As Charles Mackay taught us in Extraordinary Popular Delusions and the Madness of Crowds, people think in herds, this herd behavior is one of the driving forces behind the momentum of market movements.
Recency bias takes over and investors believe the stocks that have been going up every year, will continue going up in perpetuity. Any student of market history knows this is not the case. There will be a reversion to the mean, and a return to sanity of the herd.
The case for bonds is a case to break free from the cycle of greed and fear, and instead follow an evidence-based framework that aims for an investor to be compensated for the risk they are taking, know their rate of return, and their maturity date. To move away from risk when investors are not paid to take it, and towards risk when they are. The idea that stocks should produce a premium return vs. bonds in all periods, is simply not the case.
Investors may produce outsized returns with stock portfolios, but what they do not seem to realize, is that much of this return comes from uncompensated risk. Take the S&P 500 index fund from Vanguard (VFINX). Consider that if we take returns from this century, the return and Sharpe ratio were 6.91% and 0.40 respectively.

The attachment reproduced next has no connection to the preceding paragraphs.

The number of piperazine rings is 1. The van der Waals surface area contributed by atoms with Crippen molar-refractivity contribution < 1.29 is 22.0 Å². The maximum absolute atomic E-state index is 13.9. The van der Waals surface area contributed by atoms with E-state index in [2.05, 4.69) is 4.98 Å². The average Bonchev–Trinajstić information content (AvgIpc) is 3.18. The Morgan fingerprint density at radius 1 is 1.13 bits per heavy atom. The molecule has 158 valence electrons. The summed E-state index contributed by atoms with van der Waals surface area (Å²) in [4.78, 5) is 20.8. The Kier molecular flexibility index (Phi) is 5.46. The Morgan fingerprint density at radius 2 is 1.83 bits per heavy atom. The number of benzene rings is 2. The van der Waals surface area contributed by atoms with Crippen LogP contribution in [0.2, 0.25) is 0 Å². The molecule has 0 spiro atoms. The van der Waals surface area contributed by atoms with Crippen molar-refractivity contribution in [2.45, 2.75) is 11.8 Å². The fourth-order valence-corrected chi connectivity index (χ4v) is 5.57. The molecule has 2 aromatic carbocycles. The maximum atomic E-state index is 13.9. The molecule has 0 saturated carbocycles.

Investors only focus on the 6.91% return, which outpaced inflation, and the total bond index which returned 4.08%. But most investors do not focus on the fact that they took more than 2x the risk than they were provided compensation for in the stock market. A Sharpe ratio of 0.40 means investors were not compensated for the risk they took. They also do not focus on the fact that during this period, investors took on a standard deviation of returns, another measure of risk, of 15.03. Investors also do not consider that there is no guarantee of an equity risk premium.
This is also an argument for alternative investments as a third pillar to compliment stocks and bonds. Consider that stocks today, are where they were two years ago. Meaning that when we adjust for inflation, stocks have produced a negative real rate of return during this period.
But an investor who added AQR Style Premia (QSPIX) as an example of a total alternative strategy, would have gained more than 58% during the same period in this sleeve of the portfolio.